Questions and Answers on Successfully Growing Rhododendrons

Growing Rhododendrons is quite frustrating for many folks. Here's the deal in a nutshell. There are two kinds of these plants - the broadleaf (keep their leaves all winter) and the deciduous (drop their leaves). In general, the deciduous ones are hardier than the broadleaf.

Let me note that Azalea and Rhodendron are now lumped together as one plant rather than being separated in botanical classification.

Soil Conditions

They all prefer acidic soils. This means that the soil the roots are in (twice the width of the plant) should be acidic.

Too many gardeners expect to toss a little acidic fertilizer on the plants and have the plants thrive. This will work in the short term but in the longer term, an unhappy plant will simply slowly fade away over several years.

The solution is to acidify the entire bed using sulphur and peat moss as acidifying agents. And to monitor this acidity levels (somewhere down around 5.0 is good) on a yearly basis as the soil will tend to return to the acidity level of the surrounding soil.

There is some work that suggests that applying compost tea (made from a high quality compost and including leaf debris/mold) will enable rhododendrons to survive in regular soils. The bacteria added enable the plants to feed. I have not done this so can't really comment on how accurate it is but it is likely worth a try if you're having troubles.

Winter Hardiness

The most common species sold in garden shops is R. catawbiense and its hybrids so the following information is aimed at the general gardener and this plant. In general, the plant is bud hardy to -15F.

Some cultivars are hardier to lower temperaturs than this. So if your plant isn't blooming, and the winter temperatures got lower than this, you know the buds were frozen off.

Now plant hardiness is slightly colder than that with plants themselves surviving down into USDA zone 4. A hardier plant is 'Northern Lights' - this is a deciduous hybrid that is bud and plant hardy down to -45F.

I've grown these fragrant flowering plants and they are very good plants for beginning gardeners (and this advanced gardener too I note)


Here's where a lot of gardeners get themselves in trouble. This plant does not like full *winter* sunshine.

When exposed to the hot sun during winter months, the broad leaf species leaves warm up and then the stomata (sweat cells) open up allowing the leaf to lose moisture. The roots are in frozen ground so they are unable to replace this lost moisture.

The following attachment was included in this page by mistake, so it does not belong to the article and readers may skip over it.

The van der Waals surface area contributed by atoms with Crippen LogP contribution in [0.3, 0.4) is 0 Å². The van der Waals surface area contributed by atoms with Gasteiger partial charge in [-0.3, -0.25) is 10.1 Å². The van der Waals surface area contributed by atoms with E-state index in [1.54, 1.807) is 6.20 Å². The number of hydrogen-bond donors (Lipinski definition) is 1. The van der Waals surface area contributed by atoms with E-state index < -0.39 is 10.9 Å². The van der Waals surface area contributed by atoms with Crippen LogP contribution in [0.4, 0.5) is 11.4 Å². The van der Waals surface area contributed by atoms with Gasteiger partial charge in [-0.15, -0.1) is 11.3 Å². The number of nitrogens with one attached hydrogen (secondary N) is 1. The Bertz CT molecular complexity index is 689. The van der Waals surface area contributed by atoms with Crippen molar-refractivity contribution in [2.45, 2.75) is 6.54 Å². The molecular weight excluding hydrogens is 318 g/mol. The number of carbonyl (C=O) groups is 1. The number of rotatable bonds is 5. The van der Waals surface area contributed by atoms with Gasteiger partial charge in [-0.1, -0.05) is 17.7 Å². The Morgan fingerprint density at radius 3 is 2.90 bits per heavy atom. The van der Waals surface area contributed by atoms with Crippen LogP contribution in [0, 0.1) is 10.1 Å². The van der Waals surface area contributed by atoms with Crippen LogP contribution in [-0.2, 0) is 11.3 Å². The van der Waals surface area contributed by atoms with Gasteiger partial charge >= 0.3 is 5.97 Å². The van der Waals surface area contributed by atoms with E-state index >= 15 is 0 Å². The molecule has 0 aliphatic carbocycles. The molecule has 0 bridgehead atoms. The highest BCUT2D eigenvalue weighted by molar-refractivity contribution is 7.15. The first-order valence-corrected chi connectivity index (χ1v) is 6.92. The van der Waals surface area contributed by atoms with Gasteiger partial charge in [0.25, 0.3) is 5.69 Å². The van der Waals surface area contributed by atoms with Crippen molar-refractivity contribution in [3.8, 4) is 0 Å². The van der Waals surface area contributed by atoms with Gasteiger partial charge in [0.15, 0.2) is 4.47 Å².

The leaf browns off because of moisture loss.

Excessive wind will create a similar situation but the end result of both is a browning of the leaf edges or a complete browning of exposed leaf surfaces.

The plant will survive summer sunshine better than winter sunshine.

The ideal place is a location where the rhododendron is protected from the noon sun throughout the year.

Questions & Answers

What do I feed my Rhododendron? Compost. This is a woody plant - no more and no less - and it responds like any other woody plant to food. As long as you have the soil acidity right, then compost is an ideal food.

My Rhododendron has brown leaves, will it live? See the above note re sunshine location. Will it live? Darned if I know. Some times a plant can be defoliated two or three times and it will survive. Some times it only takes once. But as long as the stems aren't brittle and there's green under the tender bark (scratch with your thumb) then there's hope.

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How do I propagate my plant? Seeds work well for the most part. Cuttings are tricky; you're going to need rooting hormone, bottom heat, mist systems and 2-4 months from an August semi-hardwood cutting to get them to root up properly. You can try a spring softwood cutting but these are not usually reliable. If you're a home gardener, go with seed from your own plant.

What's the hardiest variety? 'Northern Lights' and they come in shades of orange and yellow and the flowers are sweetly fragrant. I grew this plant in my old garden (this new garden is on limestone so I rather doubt I'll be able to get the acidity necessary) and I loved it.

I got an azalea for Mother's Day -will it live outside?
These are florists azalea and are not considered hardy unless you live in a USDA zone 8 or so. Very tender plant but you can try. :-)

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